It feels weird to wear it now.
Weird or not, she still needs to practice her lines.
Though it doesn’t mean she always stays on script. It’s more fun to improvise!
She owes it all to her Dad’s awesome acting skills when it’s his turn to tell a bedtime story. He makes the coolest stories AND can do five different voices. That’s three times more than she can do.
He gives the best hugs too, and can raise her up higher than Uncle Dave can. He spins her around high up in the air until Mel goes out of her room to give them a look that shows them they’re being too loud.
“You already took a bath,” Eric notices when he puts her down.
“I already had breakfast too,” she beams proudly. Sammy gestures her father to lean in closer. She whispers, “Lolo promised to take me to the bookstore after school to buy the book I wanted.”
“Is it the new Jimmy Sprocket book?” he whispers back.
Sammy stares at him. “How did you know?”
“I have the power to read your mind,” Eric grins, tapping her forehead gently. She giggles and taps his entire head with both hands. “That’s silly, Dad.”
Eric is pleased to see his daughter loves reading, but couldn’t muster the same enthusiasm for journalism as much as Mel does for medical science.
It’s still nice to work in the company of someone who does. It’s more motivating that way.
Though Eric is easily motivated through other means.
Mel’s night shifts mean that the couple do not always get to sleep at the same time.
At some point, her husband starts staying in bed longer than he needs to, just so he could stay close to Mel while she sleeps. It helps him catch up on his reading too.
While Eric reads, his father-in-law is already up and tending to his garden outside.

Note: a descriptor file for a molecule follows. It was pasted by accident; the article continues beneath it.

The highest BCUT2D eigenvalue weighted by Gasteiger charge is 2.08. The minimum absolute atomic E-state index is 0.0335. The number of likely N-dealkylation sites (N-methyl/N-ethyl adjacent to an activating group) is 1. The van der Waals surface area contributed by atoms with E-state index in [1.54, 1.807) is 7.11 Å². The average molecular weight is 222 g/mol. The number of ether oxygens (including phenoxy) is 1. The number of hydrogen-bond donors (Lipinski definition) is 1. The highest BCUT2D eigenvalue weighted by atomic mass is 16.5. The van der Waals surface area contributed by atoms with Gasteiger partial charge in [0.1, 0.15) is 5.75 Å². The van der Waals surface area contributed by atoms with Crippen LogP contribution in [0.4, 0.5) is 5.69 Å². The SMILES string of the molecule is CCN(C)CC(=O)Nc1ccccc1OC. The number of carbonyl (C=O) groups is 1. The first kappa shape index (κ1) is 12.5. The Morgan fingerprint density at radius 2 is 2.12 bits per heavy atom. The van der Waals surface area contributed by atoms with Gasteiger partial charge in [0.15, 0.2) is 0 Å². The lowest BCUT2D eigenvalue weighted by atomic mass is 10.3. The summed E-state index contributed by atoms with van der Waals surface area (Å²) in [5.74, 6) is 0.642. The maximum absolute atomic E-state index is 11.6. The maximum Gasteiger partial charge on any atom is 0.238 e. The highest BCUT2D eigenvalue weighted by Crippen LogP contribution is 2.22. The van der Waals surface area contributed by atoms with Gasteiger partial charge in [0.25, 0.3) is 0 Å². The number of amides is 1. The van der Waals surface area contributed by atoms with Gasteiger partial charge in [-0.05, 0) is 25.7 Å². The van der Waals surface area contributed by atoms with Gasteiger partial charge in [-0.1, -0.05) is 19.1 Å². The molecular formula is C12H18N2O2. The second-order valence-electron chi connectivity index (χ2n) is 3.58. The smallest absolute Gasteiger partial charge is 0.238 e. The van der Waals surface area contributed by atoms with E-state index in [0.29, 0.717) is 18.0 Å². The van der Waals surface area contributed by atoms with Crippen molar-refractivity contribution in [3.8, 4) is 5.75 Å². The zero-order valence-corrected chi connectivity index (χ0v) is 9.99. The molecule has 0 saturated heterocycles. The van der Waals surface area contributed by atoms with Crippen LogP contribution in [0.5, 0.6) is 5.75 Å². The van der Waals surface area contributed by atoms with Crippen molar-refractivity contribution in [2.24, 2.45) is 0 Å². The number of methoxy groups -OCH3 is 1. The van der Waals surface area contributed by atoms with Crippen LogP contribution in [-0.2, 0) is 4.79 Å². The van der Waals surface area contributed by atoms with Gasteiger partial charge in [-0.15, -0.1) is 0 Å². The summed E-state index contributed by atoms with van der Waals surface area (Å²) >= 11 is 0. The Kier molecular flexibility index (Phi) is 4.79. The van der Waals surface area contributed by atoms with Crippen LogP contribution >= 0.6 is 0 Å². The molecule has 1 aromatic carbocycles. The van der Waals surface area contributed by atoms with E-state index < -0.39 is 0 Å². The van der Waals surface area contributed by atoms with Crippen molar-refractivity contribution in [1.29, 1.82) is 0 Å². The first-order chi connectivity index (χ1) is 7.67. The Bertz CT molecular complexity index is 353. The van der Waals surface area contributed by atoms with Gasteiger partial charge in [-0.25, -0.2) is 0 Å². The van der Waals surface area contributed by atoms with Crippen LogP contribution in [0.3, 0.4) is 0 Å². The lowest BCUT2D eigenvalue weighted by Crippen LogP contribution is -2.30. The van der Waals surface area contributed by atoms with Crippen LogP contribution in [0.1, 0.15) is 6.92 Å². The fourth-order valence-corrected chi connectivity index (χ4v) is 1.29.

Back inside, Mel’s younger brother is busy bruising his rear end just to try out this new workout equipment.
Maybe the home workout option isn’t for him.
Determined to live up to his athletic trait, Dave rolls a wish to work out at the gym. Unfortunately, one small slip-up was enough to convince him to never step foot inside the building ever again. For a while, at least.
He eventually returns to try the yoga lessons at the 3rd floor. That worked out better.
Dave’s forte lies in his inclination towards handling machinery, a fact he isn’t too fond of.
Ponce had asked his son to repair the sink, only to forget about it, call the repair service, and then remember half-way through their conversation. “Ah, never mind, my son is already working on it — ”
“Wait!” Dave quickly turns around to stop his father. “Don’t end the call yet! Tell them we need help!”
“Nonsense my boy, you’re doing great.” Ponce walks back to the living room, humming.
Dave goes back to work grumbling. He can hear the opening of his favorite TV show starting already.
This family can afford better plumbing and better gadgets, but do they invest on it? No.
Leave it up to Dave the handy man to be stuck working on it all night when he’d rather do something else.
Like chatting with a friend all day. (Never mind the phone bills)
Or pummeling his brother-in-law with a pillow.
He shares the same competitive streak with Sammy. It’s no wonder these two never pillow fight together.
Lolo is Filipino for grandfather. Lola means grandmother. I’ve been wanting to incorporate my native language into my writing for a while now!
The Talisay household is a pretty big one, with extended family. Ponce Santigo is the family patriarch, with his wife Edna Santigo killed off just because it makes things interesting. He lives with his eldest child Mel, who has her own family: husband Eric and daughter Sammy. Mel’s younger brother, Dave, also lives with them. He probably won’t be leaving anytime soon.
Rolls for this household are: Full house, Education, Medical, Journalism, Science, 1 child, opportunist, and homemade.